Colorado shooting survivors forgive gunman, trust God

Members at New Life Church are not quick to question God's authority, said one young worshiper. So when a gunman dawns on the church campus and causes the death of two teenage sisters before being shot down by a church security guard, the church is not angry or in despair and asking God "why?"

"God didn't do this. That was Satan attacking," Savannah Miller, 14, of New Life told The Los Angeles Times.

Rather than questioning God, New Life members are turning to God during this tragic time. Moreover, they're celebrating the miracle of that fateful day.

"God protected so many people here that day," said Miller.

On Sunday afternoon, 24-year-old Matthew Murray shot and killed Stephanie Works, 18, and her sister Rachel, 16, at the parking lot of New Life Church in Colorado Springs. Twelve hours earlier, the gunman killed Tiffany Johnson, 26, and Philip Crouse, 24, at Youth With a Mission training centre in Arvada.

Police in Colorado Springs believe the gunman intended to gun down many more victims at the megachurch before he was shot down by Jeanne Assam, a volunteer security guard, just as he entered the church building. He was carrying an assault rifle, two handguns and as many as 1,000 rounds of ammunition. An autopsy confirmed that the gunman died of a self-inflicted wound.

New Life members called it a miracle that hundreds of lives were saved that day.

The shooting took place just a year after church founder and then senior pastor the Rev Ted Haggard was fired. A male prostitute had alleged Haggard paid him for sex and methamphetamine. Haggard confessed to "sexual immorality".

While attendance at the church has declined since the scandal, the prominent megachurch had set itself on a new course of recovery with new senior pastor Brady Boyd and 10,000 members before the tragic shooting.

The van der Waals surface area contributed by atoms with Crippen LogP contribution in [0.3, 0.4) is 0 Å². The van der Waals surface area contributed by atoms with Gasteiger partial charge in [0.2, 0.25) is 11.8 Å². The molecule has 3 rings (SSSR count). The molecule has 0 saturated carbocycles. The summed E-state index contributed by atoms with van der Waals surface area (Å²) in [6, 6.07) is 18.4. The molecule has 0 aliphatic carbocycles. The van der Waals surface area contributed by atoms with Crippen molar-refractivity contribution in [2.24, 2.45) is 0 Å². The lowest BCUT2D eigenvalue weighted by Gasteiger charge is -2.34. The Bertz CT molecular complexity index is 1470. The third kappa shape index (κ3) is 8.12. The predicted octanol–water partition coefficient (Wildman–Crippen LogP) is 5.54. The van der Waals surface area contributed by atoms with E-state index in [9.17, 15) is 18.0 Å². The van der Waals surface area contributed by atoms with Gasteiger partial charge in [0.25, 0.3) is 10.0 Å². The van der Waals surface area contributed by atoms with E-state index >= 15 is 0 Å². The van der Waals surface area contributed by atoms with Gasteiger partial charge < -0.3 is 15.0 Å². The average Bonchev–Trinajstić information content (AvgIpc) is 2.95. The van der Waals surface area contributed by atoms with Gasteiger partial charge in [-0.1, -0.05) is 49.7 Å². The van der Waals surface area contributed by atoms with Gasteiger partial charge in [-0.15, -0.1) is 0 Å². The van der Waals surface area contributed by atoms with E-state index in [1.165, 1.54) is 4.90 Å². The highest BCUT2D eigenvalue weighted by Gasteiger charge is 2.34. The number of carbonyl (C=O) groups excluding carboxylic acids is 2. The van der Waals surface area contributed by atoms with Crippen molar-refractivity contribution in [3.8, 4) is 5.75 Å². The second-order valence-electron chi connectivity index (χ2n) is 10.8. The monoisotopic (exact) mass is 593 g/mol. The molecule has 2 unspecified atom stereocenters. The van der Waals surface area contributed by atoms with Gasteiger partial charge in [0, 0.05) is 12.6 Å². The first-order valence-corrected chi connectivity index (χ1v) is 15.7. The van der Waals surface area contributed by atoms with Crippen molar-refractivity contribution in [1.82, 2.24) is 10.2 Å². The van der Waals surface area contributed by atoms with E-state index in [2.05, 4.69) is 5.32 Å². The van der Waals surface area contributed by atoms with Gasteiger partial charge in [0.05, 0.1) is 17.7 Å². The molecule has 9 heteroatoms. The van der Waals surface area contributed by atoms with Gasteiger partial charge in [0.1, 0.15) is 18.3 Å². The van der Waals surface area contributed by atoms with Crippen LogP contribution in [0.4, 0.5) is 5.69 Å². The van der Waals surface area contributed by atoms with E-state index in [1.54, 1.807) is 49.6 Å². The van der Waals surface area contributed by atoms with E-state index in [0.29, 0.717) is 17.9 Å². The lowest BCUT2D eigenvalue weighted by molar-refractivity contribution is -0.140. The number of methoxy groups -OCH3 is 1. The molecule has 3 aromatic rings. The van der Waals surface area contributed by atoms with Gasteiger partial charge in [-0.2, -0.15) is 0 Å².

"The devil has been really trying to break down our church," said Tanner Vanbebber, 15, of New Life to The LA Times. "But I think we're going to come up even stronger."

"This is building our faith," said Chris Gordon, 16. "We must be doing something right in this church if Satan doesn't like it."

"The question 'Why did God let this happen?' is a stupid one," said Hayden Trobee, 15. "One of the cool things about New Life is, we're not quick to question God's authority."

On Wednesday, the church was packed with families and teens who said they had laid down their anger, fear and questions, to focus on worship.

Survivors at Youth With a Mission (YWAM) in Arvada are also moving past the tragedy and placing trust in God.

"Lord, we don't know why two of our dear friends died in this hallway. But although we don't understand why, we trust you," prayed Peter Warren, director of the Denver chapter of Youth With a Mission.

Just days after the shooting, students and leaders at the missionary training centre shouted a message to the gunman: "I forgive you, Matthew!"

"The enemy has been defeated and death couldn't hold You down. We're gonna lift our voice in victory, we're gonna make Your praises loud," the students sang on Tuesday. They rededicated the dorm building, where the shooting took place, to God.

Speaking for the first time since the shooting, Charlie Blanch, 22, who was shot in the leg at the centre, said on Wednesday, "In the midst of this, I know that God is good. And He's helped my legs heal. I wholeheartedly forgive Matthew Murray, and my prayers go out to his family," according to Rocky Mountain News.

The families of the two YWAM victims have also offered Murray and his family forgiveness.